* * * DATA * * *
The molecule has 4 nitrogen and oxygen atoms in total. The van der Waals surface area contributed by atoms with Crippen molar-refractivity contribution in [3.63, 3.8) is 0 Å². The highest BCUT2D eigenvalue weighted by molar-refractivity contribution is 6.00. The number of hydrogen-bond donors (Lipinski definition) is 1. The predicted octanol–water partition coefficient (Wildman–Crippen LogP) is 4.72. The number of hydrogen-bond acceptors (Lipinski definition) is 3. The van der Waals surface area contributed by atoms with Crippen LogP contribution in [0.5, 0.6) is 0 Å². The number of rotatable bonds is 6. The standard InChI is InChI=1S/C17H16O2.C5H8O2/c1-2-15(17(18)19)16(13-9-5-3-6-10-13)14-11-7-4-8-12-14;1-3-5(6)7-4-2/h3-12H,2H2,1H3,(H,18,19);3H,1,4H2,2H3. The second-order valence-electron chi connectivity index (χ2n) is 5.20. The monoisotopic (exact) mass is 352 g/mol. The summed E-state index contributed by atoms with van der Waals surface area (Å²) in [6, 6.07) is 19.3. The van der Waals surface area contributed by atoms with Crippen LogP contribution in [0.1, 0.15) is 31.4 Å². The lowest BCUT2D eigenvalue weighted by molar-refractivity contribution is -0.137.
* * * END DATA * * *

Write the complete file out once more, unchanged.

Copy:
The molecule has 4 nitrogen and oxygen atoms in total. The van der Waals surface area contributed by atoms with Crippen molar-refractivity contribution in [3.63, 3.8) is 0 Å². The highest BCUT2D eigenvalue weighted by molar-refractivity contribution is 6.00. The number of hydrogen-bond donors (Lipinski definition) is 1. The predicted octanol–water partition coefficient (Wildman–Crippen LogP) is 4.72. The number of hydrogen-bond acceptors (Lipinski definition) is 3. The van der Waals surface area contributed by atoms with Crippen LogP contribution in [0.5, 0.6) is 0 Å². The number of rotatable bonds is 6. The standard InChI is InChI=1S/C17H16O2.C5H8O2/c1-2-15(17(18)19)16(13-9-5-3-6-10-13)14-11-7-4-8-12-14;1-3-5(6)7-4-2/h3-12H,2H2,1H3,(H,18,19);3H,1,4H2,2H3. The second-order valence-electron chi connectivity index (χ2n) is 5.20. The monoisotopic (exact) mass is 352 g/mol. The summed E-state index contributed by atoms with van der Waals surface area (Å²) in [6, 6.07) is 19.3. The van der Waals surface area contributed by atoms with Crippen LogP contribution in [0.1, 0.15) is 31.4 Å². The lowest BCUT2D eigenvalue weighted by molar-refractivity contribution is -0.137.